Phthalate plasticizers are increasingly facing resistance for application in flexible PVC toys, medical products like blood bags and tubes as well as for food packaging. Phthalates are considered to be of some risk to human health. There is an increasing concern by public and regulatory agencies about any bad effect that could arise from Phthalates, even though it may not yet be scientifically proven. A study carried out showed that Asian mothers would be willing to pay more to ensure safe toys. The European Commission has introduced a ban on the rise of Phthalates in teething toys (i.e. toys for young children who are likely to chew the toys).

Some other members of ECC, like Italy, prohibit use of phthalates beyond 5% in packaging of food products while many others cautiously limited the amount of phthalates to 0.05% (500ppm) of individual or total six phthalates, DINP, DNOP, DEHP(or DOP), DIDP, BBP and DBP). EU risks assessments are expected to be available in early 2001. In USA, according to ASTM F963, pacifiers, rattles and teether that contain more than 3% DEHP should be banned. While teething toys is relatively a small market, the international toy manufacturers such as Mattel or Toys "R" US have decided to phase out phthalates across the entire range of flexible PVC toys.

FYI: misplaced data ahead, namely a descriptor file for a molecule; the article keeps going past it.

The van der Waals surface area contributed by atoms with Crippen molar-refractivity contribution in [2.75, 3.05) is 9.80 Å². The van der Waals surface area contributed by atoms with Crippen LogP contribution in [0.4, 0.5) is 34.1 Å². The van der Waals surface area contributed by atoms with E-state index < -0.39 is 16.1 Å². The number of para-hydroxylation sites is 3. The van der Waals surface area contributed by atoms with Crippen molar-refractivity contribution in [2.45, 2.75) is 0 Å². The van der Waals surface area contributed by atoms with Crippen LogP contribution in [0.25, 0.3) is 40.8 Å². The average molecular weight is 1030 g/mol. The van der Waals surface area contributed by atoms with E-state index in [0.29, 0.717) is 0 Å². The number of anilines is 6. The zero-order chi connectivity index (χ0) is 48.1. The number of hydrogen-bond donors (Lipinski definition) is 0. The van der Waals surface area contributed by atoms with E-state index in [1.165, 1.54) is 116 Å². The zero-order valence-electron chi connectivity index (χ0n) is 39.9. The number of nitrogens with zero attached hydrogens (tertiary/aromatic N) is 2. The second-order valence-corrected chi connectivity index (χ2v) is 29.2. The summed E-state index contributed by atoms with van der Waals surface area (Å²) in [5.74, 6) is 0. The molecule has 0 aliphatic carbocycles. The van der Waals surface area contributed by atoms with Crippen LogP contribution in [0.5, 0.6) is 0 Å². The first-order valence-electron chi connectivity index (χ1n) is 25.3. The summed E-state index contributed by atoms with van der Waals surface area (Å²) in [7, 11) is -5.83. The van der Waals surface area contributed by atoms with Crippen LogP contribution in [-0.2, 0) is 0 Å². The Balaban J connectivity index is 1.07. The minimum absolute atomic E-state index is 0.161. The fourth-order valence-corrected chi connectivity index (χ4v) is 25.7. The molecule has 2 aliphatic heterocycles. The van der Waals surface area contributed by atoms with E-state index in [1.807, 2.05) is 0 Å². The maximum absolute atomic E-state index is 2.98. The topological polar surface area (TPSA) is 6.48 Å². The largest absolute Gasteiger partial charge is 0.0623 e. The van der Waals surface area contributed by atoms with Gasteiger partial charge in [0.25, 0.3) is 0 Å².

As the public debate is going on, toy manufacturers are trying hard to look for alternative plasticizers to phthalates rather than give up using PVC in toys. This is because the irreplaceable benefits of PVC in toy applicant. Current most commonly used alternatives to these six phthalates are:

DINA EPZ (Edible Plasticizer)
TXIB Plasticizer (commonly called hard oil)
168 Plasticizer)

Several producers of flexible PVC products have been switching over to alternate benign plasticizers such as Citric Acid Esters or Polyesters. A major stumbling block for usage of citric acid plasticizer is its cost compared to phthalates.
Polyester introduced in Japan of slightly lower cost as compared to citrate plasticizer could provide a cost effective alternate. However both of these options increase cost of PVC toys. This may provide an opportunity to thermoplastic elastomers to emerge as strong competition to flexible PVC products.